Brittany Keil, hobbled after four knee operations, refused to let her sparkling career end with a whimper. She had to curb her enthusiasm, curtail her practice time and limit warm-ups. She started every game with a limp. She played with pain, knowing her career could end without notice. During one particularly dark moment, Keil wanted to quit. Amanda Wolf, the team trainer, pulled her aside and said, "Brit, we need your leadership!"

The Crusaders had other sources of inspiration.

Ashley Brennan-McBride is a 6-foot-5-inch Canadian. She arrived at Holy Cross highly-touted, expecting to play a lot. She mostly sat. She did not sulk. Her mother, Frances, a huge Crusader fan, died at the end of Ashley's second year. She grieved. Her teammates, her coach and his wife, Lisa, provided her with solace, comfort and support. Chosen as a tri-captain, Ashley became the soul of the team, its constant encouragement, its emotional epicenter.

Kaitlin Foley, a 6-foot-4-inch tri-captain, emerged as the heart of the Crusaders offense and defense. When the chips were down, Foley would rise to occasion and prove again and again why she would be named first-team all-league center. Ashley McLaughlin became a steady contributor and guards Bethany O'Dell and Briana McFadden showed amazing poise. "Once we got it together, we never stopped believing," remarks Keil.

The team finished the regular season with a shaky 15-17 record. However, down in Annapolis, Md., upsets shook the tournament, bouncing favorites Bucknell (by Colgate) and Army (by Lehigh). The Crusaders breezed by Lafayette and now faced Lehigh, which had defeated them eight days earlier.

The Crusaders trailed Lehigh by two points with 10 seconds left. Here Lehigh miscalculated -- as it had three fouls to give before Holy Cross would be awarded a free throw. Lehigh committed its third give-away foul a shade too early, with five ticks remaining. The Crusaders called a time out to set up a play for the always-clutch Foley, who promptly tossed in a neat hook shot. In overtime, Keil cashed in on two big free throws to provide the college with the victory and a trip home to play American in the final.

The Hart Center is a magic place for the women's team. In 20 playoff games there, the Lady Crusaders had lost only once. The packed house included the painted men's team and "The Sisterhood" -- 25 former players sitting together. The seniors provided the leadership as Foley pulled down a career-high 15 rebounds and Keil 10. Two first-year players supplied the punch. Bethany O'Dell, the tourney MVP, poured in 20, while Briana McFadden, a cool customer known as "Nana," scored 14, dished out six assists and controlled the tempo.

The Cinderella Crusaders traipsed off to the NCAA Ball.



Only 21 other colleges sent both their men's and women's teams to the 2007 NCAAs. No other school boasted a stronger bond of friendship between their two teams. The teams shared the same indefatigable work ethic, the same esprit de corps, the same resiliency.

Both had snowstorm adventures getting to their destinations. The men, after a commercial flight to Columbus, Ohio, were "treated like royalty," says Thomas--noting the siren-blaring police escorts to the arena. The women, due to flight cancellations, spent the night in Boston in the lap of luxury before flying charter to Raleigh, N.C.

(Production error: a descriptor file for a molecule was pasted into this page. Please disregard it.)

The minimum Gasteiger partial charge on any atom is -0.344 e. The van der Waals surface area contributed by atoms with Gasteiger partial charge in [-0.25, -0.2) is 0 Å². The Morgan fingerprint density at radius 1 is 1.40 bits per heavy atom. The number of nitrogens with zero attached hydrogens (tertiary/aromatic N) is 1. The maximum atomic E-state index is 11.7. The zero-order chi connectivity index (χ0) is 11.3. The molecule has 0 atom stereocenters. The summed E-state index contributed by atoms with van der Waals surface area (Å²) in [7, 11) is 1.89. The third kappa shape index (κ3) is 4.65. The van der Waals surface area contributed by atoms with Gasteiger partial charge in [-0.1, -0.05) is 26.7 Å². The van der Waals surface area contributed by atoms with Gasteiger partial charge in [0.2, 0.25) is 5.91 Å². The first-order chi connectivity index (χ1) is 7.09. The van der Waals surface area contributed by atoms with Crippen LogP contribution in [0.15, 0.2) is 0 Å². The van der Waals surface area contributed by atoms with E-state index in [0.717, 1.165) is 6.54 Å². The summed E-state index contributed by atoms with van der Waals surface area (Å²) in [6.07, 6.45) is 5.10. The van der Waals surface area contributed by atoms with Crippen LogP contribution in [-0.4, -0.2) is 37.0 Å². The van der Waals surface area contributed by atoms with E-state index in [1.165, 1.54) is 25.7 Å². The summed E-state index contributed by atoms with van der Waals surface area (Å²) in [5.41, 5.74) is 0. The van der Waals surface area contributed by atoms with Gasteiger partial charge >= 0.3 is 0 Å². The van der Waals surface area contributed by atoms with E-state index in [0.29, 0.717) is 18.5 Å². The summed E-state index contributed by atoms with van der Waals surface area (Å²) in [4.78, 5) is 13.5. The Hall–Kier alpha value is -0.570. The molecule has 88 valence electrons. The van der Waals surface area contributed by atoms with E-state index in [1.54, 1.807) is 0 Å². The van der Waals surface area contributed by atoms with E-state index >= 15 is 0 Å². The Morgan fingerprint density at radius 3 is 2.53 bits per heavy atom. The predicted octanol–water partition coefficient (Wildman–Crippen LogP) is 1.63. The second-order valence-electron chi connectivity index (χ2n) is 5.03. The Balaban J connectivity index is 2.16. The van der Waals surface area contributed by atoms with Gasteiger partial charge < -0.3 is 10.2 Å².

Two busloads of fans drove 30 hours roundtrip along treacherous byways to get to the game in Columbus and back. Back on campus, projection screens were set up in the Hogan Ballroom and and Crossroads for boisterous students to cheer on their Crusaders.

Thomas, Simmons and their mates, decked out in new purple NIKE sneakers, went down swinging, 61-51. SIU's tremendous defensive pressure took its toll. Recall SIU, once ranked No. 11 during the season, knocked off Virginia Tech and nearly pulled off a monumental upset over Kansas (61-58) to get to the Elite Eight.

The Salukis attacked Thomas from every angle to get the ball out of his hands. Uncharacteristically, the Crusaders turned the ball over 20 times, shot 33 percent from the floor and hit just 21 of 32 from the line.

"Despite all that, we were only down four with six minutes left," Thomas sighs.

Clearly disappointed, Thomas couldn't sleep and paced the hotel lobby. There he found coach Willard, unable to sleep himself even after watching the game tapes over and over again.

Later Willard would say, "Torey has the heart of a champion and he inspired me every day." He would say how proud he was to coach Thomas and Simmons, describing them as "role models and tremendous representatives of the College.''

Thomas and Simmons, whose plans are to take a shot at pro ball, lavished praise on Willard--especially for challenging them.

"Coach taught me to become a man and how to carry a burden," Thomas says.

The Holy Cross women got whomped by No. 1 seed Duke. Their season was nicely summed up late in the game. Keil was seven points from reaching the 1,000 point plateau. She was playing in utter agony. Gibbons pulled her out of a timeout huddle. "You've given your heart and soul,'' said Gibbons, emphasizing she could come out of the game. Gibbons and Keil began to cry. "I want to try ..." Keil sobbed.

She took the court. Duke fell back into a zone. Keil launched a three-pointer. Swish. She hit a free throw. Now her career point total stood at 997. With time running down, she launched another trey. Swish. A thousand, right on the nose. The refs faked a time-clock breakdown so Keil could limp off the court to a standing ovation.

Now Keil is enduring a year of surgery and recovery as cartilage is being transplanted in both knees. Thereafter she will walk, without a limp, into medical school. Forever, her courage will be emblematic of what two Holy Cross teams sacrificed to do the one-step at the Big Dance.

This article originally appeared in the Summer 2007 issue of Holy Cross Magazine.

John W. Gearan '65, was an award-winning reporter and columnist at the Worcester Telegram and Gazette for 36 years. He resides in Woonsocket, R.I., with his wife, Karen Maguire, and their daughter, Molly.